And I may also want it for arsenal planes if we go with that concept (B1, B2, or B52's armed with a fuck ton of air to air missiles, standoff weapons and small drones) that are hanging around at the edge of the enemy envelope providing support functions to my far more limited high end fighters or strike.

Batteries are only needed for managing the duty cycle. I don't want them to be the magazine. The whole benefit is a very large magazine depth.

Plus, the logistical footprint this adds is silly. I'll need to be separately charging my plane on the tarmac from a generator, I'll need to worry much more about spares and repairs for the batterys etc.

I already have a mature logistics and supply chain for getting fuel and turbine spares to the FOBs, and a means to refuel planes in flight.

And finally weight, space and heat management. Big banks of battery increases heat management issues, take up way more space, and after a point are heavier.

Now, you've used a 35kg per kw figure from 2015. 3.5 Tonnes for 100kw (which is fine for defending a B1B - about 10% of the payload!).

Now do you want these on drones so we can continue to wank off the idea we can shoot down ICBMS? Well, maybe, it would be lovely but a fair way off and probably not the way forward.

The way forward is active and passive stealth aircraft like the F22 that try to avoid direct engagement, managing a network of drones and or arsenal planes - either the B52 model loitering at stand off range with big fast missile or B1Bs loitering with shorter missiles that can charge in.

F22's etc. do the planning, drones do the lighting up and targeting/guidance.

The lasers are to defend all that support operation - planes that are too big to be stealthy and agile and are vulnerable to longer range missiles, saturation attacks and swarms.

Now I can maybe win my air war over the Taiwan straights RAND tells me I'm going to lose.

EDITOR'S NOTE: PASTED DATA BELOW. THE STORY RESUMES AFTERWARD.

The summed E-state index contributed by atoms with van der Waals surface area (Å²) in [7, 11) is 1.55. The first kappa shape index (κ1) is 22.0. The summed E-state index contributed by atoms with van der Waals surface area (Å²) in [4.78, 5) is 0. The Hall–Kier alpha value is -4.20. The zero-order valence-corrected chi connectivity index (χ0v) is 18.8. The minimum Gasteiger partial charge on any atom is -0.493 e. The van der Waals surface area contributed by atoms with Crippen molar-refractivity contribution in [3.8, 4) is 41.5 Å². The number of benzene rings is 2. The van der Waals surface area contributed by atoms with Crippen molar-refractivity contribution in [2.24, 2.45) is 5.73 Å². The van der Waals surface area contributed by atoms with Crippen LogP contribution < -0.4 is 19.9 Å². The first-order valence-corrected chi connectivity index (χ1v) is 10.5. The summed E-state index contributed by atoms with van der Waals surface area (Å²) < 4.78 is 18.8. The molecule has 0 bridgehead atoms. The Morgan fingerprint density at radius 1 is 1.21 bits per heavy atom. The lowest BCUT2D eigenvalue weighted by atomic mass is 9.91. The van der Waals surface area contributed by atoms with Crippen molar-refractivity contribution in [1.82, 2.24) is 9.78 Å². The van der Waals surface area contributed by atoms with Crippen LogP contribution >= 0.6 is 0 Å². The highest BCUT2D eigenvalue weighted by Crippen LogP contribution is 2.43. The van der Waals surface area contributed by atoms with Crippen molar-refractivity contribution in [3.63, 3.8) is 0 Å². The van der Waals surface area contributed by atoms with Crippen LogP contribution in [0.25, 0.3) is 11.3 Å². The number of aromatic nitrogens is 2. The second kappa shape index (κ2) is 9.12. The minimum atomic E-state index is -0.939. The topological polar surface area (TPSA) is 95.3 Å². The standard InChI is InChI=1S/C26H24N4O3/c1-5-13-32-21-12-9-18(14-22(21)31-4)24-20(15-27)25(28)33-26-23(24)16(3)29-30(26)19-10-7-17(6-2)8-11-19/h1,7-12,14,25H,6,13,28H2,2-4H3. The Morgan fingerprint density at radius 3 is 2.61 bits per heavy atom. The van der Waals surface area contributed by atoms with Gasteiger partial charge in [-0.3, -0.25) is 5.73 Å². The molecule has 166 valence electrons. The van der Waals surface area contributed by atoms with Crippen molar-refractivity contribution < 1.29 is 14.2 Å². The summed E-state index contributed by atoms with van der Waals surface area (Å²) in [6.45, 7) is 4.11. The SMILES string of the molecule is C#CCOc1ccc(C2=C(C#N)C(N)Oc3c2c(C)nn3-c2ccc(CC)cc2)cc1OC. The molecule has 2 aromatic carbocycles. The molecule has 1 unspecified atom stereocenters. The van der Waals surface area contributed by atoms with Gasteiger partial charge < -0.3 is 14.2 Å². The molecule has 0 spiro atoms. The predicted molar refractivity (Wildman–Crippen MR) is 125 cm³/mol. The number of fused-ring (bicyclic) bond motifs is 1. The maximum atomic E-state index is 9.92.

Maybe one day I have my lovely 5kg/kw 150kw laser tucked into my F35A/B empty fan cavity that can provide me with point defence against air to air missiles and clear drones from the sky. Or on an external pod.

But it's not really for now.

As for the 35kg figure - it isn't quite right - if this is 2015 HELLADs that's a figure for liquid lasers. Solid state lasers don't scale linearly that way (i.e. it might be 35kg per kw in the 10kw range, for the 100kw range it will be significantly less.

The requirements for air to air and surface to air missiles are less than for ICBM boost phase.

70-100kw is militarily useful here.

The US really does need to consolidate it's laser programmes though. So much duplicated turret and optics development!
jergul
large member
Wed May 16 12:07:22
Seb
Saturation attacks are usually defined as many missiles in a short window.

So your reasoning is off. Batteries would actually function better in a weight to effect ratio given that the window is small.

The article cited 35 kw for solid state. Liquid is higher.

150 kw seems low. 70-100 does not seem to have military applications of the type you are describing. Not even under optimal conditions.

The way forward is expendible drones (or maneuverable missiles. Which for all purposes can simply be considered expendible drones)

Which brings us to the cost and weight effective variant - chemical propulsion and chemical explosive countermeasures.

The f-22 does not contribute to combat effeciency in a manner that justifies the logistical tail it creates in the role you suggest.

An unmanned drone would do the job better than a b-1. See dropped mic.

You cannot win an airwar over taiwan if you cannot deal with hypersonic payloads. Airbases in all their variants would be the first to go. There is simply no defense in depth option there.

(And I have been telling you Taiwan was hopeless longer than RAND has:).
murder
Member
Wed May 16 12:19:44

Taiwan is hopeless ... and independent. ;o)

Sam Adams
Member
Wed May 16 12:28:04
"35kg per kw for the laser and something similar for the generator."

Actually for an aircraft accessory generator its about 0.5 kg per kw. Way to be off by 2 orders of magnitude. No wonder you want me to hush... id hate to have someone pointing all my mistakes if i was dumb enough to make such obvious ones.
Seb
Member
Wed May 16 13:36:51
jergul:

I think the article is a bit ropy and old. the 35kg/kw is associated with HELLADS in other sources, which was liquid based in 2015, so I think your articles author may be in error (or an odd coincidence)

"150 kw seems low."
Not in upper atmosphere - much long line of sight, much lower dispersion - and far lower mechanical tolerances and thinner skinned missiles. Which means longer engagement time, lower intensity, and thus lower power requirements.